Twelve shimmering metal shafts rise at surprising angles from a grassy hill. They hang over the landscape, creating a graceful curve that appears to unfold for passing motorists. The shafts are part of Solar Collector, a sculpture created by artists Matt Gorbet, Rob Gorbet, and Susan LK Gorbet as a commission for the Region of Waterloo. Set in front of the Regional Operations Centre in Cambridge, Ontario, the sculpture is solar-powered and interactive, inviting the community to choreograph its nightly performance via the web.
Each shaft has three sets of lights, along with three solar panels. Their angles reflect the angles of the sun through the year. The tallest shaft is perpendicular to the sun at winter solstice, when the sun is low in the sky. The flattest shaft faces the high sun at summer solstice. During the day, the solar panels collect the sun’s energy in a battery within each shaft. At the same time, the Solar Collector website collects light compositions – patterns in light that are created by the community through a simple web interface.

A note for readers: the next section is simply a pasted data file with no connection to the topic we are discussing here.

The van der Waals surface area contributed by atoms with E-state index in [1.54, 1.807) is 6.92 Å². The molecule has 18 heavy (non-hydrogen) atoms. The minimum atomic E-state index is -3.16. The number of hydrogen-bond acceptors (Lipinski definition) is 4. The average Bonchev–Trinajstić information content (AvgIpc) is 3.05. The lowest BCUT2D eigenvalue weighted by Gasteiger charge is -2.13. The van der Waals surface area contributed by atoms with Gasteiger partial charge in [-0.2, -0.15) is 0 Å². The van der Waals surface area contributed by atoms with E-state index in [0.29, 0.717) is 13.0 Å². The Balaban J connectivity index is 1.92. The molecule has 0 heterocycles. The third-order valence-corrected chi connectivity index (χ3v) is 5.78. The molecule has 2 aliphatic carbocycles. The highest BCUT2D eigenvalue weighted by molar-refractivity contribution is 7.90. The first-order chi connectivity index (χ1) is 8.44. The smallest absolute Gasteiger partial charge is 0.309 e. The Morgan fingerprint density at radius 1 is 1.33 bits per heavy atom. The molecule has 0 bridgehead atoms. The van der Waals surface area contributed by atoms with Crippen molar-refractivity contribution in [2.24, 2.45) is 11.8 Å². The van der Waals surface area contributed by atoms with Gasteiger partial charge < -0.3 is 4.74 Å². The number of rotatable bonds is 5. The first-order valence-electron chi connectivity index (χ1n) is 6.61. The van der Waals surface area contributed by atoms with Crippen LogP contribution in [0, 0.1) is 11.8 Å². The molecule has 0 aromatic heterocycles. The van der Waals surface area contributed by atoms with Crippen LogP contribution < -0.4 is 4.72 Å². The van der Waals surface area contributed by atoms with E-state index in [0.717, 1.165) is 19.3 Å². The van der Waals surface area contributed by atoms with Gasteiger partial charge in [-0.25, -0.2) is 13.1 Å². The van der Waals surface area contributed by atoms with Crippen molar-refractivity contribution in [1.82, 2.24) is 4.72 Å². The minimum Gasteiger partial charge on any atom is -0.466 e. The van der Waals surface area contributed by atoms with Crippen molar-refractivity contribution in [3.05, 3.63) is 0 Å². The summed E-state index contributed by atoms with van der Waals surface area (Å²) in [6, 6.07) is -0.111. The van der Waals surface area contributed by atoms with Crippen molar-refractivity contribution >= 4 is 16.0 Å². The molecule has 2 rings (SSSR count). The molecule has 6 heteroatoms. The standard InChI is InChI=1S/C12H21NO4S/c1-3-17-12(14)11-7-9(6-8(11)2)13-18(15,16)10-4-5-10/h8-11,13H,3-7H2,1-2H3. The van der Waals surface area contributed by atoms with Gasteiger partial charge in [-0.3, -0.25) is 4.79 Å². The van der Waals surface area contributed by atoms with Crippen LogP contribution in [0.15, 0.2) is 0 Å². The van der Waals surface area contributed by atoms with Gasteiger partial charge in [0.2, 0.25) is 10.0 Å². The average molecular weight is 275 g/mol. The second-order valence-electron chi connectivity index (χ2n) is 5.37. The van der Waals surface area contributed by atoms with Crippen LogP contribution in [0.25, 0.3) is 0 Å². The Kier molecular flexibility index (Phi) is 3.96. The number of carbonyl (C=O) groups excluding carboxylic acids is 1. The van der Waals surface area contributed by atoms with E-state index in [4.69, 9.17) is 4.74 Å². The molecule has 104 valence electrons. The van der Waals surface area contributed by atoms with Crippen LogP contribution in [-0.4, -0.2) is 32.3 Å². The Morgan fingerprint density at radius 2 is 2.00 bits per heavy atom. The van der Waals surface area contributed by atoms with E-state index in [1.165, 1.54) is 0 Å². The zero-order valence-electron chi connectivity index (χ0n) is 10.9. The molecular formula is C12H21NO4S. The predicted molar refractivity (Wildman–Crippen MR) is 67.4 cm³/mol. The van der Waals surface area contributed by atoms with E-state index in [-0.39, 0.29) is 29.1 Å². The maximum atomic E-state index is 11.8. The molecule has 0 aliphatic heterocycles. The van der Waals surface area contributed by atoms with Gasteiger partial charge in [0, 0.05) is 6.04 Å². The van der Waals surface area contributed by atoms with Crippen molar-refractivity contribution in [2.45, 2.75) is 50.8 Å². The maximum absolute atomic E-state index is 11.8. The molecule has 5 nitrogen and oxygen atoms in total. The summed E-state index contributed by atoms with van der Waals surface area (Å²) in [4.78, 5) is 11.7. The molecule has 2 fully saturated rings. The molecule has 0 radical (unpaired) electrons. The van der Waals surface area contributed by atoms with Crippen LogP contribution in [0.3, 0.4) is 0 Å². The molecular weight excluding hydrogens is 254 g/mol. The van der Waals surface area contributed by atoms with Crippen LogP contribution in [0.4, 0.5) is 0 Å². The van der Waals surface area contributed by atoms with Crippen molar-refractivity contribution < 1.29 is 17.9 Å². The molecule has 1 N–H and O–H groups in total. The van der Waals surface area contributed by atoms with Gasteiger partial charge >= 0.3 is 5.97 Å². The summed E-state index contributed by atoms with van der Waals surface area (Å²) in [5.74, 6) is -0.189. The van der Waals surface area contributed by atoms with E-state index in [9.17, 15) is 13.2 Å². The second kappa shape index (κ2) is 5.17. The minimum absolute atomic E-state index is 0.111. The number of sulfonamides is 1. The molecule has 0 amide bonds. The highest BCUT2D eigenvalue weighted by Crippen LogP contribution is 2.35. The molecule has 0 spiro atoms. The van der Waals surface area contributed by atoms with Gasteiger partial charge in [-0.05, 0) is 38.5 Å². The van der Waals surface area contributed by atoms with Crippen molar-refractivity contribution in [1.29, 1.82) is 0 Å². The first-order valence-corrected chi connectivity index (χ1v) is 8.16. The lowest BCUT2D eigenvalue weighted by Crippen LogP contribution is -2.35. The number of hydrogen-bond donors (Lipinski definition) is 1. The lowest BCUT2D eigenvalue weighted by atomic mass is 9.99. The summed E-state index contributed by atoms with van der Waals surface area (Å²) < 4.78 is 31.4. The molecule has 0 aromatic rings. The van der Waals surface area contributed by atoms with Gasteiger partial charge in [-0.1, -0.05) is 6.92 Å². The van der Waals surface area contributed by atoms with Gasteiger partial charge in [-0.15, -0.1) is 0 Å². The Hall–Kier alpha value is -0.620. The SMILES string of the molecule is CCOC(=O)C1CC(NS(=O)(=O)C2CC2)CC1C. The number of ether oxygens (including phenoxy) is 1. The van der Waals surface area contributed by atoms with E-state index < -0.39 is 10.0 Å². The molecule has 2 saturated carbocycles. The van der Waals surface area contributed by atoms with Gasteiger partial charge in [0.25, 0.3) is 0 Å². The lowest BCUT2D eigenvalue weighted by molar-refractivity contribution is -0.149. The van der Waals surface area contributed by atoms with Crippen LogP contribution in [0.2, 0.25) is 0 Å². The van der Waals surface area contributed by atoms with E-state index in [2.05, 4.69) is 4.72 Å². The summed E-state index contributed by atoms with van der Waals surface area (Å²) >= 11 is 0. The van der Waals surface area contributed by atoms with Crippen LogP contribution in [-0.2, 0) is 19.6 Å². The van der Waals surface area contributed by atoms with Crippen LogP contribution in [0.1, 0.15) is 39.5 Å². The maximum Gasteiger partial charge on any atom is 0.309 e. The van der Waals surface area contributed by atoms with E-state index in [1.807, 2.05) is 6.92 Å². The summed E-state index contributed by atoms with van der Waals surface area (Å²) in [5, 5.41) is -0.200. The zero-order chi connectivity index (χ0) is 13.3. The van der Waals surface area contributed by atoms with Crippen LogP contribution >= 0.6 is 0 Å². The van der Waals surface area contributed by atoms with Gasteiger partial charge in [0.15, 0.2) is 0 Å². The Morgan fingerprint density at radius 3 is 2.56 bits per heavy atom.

The light patterns are based on sine waves – the mathematics behind sunlight and the seasons. Each night at dusk, a performance begins of all the compositions collected that day. After the day’s patterns are displayed, the performance moves on to a series of global patterns composed collaboratively from all the patterns ever created. The total length of the performance is a reflection of the weather and the seasons, as the shafts use up their energy and fade out late in the evening, one by one.